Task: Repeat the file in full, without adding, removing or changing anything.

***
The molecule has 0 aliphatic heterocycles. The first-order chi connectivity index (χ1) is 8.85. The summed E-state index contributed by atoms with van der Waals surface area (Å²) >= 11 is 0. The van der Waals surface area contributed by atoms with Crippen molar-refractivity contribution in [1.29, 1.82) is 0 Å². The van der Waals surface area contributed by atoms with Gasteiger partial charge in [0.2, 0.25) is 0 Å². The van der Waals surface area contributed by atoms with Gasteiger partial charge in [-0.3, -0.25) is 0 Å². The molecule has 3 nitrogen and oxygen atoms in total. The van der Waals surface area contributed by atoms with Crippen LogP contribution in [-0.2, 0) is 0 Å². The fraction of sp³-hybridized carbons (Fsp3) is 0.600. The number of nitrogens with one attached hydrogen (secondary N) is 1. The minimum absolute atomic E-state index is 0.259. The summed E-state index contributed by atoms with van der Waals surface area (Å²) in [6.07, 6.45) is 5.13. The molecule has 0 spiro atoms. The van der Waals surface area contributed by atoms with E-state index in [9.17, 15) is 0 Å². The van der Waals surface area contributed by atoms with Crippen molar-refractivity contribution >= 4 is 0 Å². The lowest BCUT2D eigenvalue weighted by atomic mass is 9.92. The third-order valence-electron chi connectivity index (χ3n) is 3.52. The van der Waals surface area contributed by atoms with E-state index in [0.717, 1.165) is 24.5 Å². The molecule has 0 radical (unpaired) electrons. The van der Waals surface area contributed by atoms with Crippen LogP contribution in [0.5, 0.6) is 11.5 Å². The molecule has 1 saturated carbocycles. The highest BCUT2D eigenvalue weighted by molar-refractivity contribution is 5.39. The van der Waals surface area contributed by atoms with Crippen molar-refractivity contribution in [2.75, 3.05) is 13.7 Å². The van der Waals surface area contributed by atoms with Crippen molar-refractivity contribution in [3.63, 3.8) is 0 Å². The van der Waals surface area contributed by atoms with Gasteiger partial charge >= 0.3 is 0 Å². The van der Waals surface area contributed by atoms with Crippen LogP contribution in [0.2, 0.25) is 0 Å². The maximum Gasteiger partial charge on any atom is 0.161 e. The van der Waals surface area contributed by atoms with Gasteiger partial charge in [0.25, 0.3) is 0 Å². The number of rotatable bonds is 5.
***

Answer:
The molecule has 0 aliphatic heterocycles. The first-order chi connectivity index (χ1) is 8.85. The summed E-state index contributed by atoms with van der Waals surface area (Å²) >= 11 is 0. The van der Waals surface area contributed by atoms with Crippen molar-refractivity contribution in [1.29, 1.82) is 0 Å². The van der Waals surface area contributed by atoms with Gasteiger partial charge in [0.2, 0.25) is 0 Å². The van der Waals surface area contributed by atoms with Gasteiger partial charge in [-0.3, -0.25) is 0 Å². The molecule has 3 nitrogen and oxygen atoms in total. The van der Waals surface area contributed by atoms with Crippen LogP contribution in [-0.2, 0) is 0 Å². The fraction of sp³-hybridized carbons (Fsp3) is 0.600. The number of nitrogens with one attached hydrogen (secondary N) is 1. The minimum absolute atomic E-state index is 0.259. The summed E-state index contributed by atoms with van der Waals surface area (Å²) in [6.07, 6.45) is 5.13. The molecule has 0 spiro atoms. The van der Waals surface area contributed by atoms with E-state index in [9.17, 15) is 0 Å². The van der Waals surface area contributed by atoms with Crippen molar-refractivity contribution >= 4 is 0 Å². The lowest BCUT2D eigenvalue weighted by atomic mass is 9.92. The third-order valence-electron chi connectivity index (χ3n) is 3.52. The van der Waals surface area contributed by atoms with E-state index in [0.717, 1.165) is 24.5 Å². The molecule has 0 radical (unpaired) electrons. The van der Waals surface area contributed by atoms with Crippen LogP contribution in [0.5, 0.6) is 11.5 Å². The molecule has 1 saturated carbocycles. The highest BCUT2D eigenvalue weighted by molar-refractivity contribution is 5.39. The van der Waals surface area contributed by atoms with Crippen molar-refractivity contribution in [2.75, 3.05) is 13.7 Å². The van der Waals surface area contributed by atoms with Crippen molar-refractivity contribution in [3.63, 3.8) is 0 Å². The van der Waals surface area contributed by atoms with Gasteiger partial charge >= 0.3 is 0 Å². The van der Waals surface area contributed by atoms with Crippen LogP contribution in [0.2, 0.25) is 0 Å². The maximum Gasteiger partial charge on any atom is 0.161 e. The van der Waals surface area contributed by atoms with Gasteiger partial charge in [0.25, 0.3) is 0 Å². The number of rotatable bonds is 5.